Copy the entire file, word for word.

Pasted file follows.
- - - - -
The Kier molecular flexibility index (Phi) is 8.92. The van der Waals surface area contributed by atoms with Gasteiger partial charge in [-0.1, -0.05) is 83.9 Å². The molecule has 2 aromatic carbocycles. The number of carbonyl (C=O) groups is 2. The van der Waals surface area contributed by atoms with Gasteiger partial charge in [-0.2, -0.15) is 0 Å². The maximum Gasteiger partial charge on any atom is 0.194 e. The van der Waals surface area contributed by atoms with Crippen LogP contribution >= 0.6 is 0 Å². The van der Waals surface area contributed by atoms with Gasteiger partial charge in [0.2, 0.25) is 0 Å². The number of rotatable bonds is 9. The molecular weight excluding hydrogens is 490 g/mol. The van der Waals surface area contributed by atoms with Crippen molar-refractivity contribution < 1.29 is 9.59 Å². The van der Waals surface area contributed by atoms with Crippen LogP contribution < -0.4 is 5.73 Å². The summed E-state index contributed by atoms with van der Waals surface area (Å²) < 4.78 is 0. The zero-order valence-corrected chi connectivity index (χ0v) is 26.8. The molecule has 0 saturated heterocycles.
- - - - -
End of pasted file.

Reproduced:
The Kier molecular flexibility index (Phi) is 8.92. The van der Waals surface area contributed by atoms with Gasteiger partial charge in [-0.1, -0.05) is 83.9 Å². The molecule has 2 aromatic carbocycles. The number of carbonyl (C=O) groups is 2. The van der Waals surface area contributed by atoms with Gasteiger partial charge in [-0.2, -0.15) is 0 Å². The maximum Gasteiger partial charge on any atom is 0.194 e. The van der Waals surface area contributed by atoms with Crippen LogP contribution >= 0.6 is 0 Å². The van der Waals surface area contributed by atoms with Gasteiger partial charge in [0.2, 0.25) is 0 Å². The number of rotatable bonds is 9. The molecular weight excluding hydrogens is 490 g/mol. The van der Waals surface area contributed by atoms with Crippen molar-refractivity contribution < 1.29 is 9.59 Å². The van der Waals surface area contributed by atoms with Crippen LogP contribution < -0.4 is 5.73 Å². The summed E-state index contributed by atoms with van der Waals surface area (Å²) < 4.78 is 0. The zero-order valence-corrected chi connectivity index (χ0v) is 26.8. The molecule has 0 saturated heterocycles.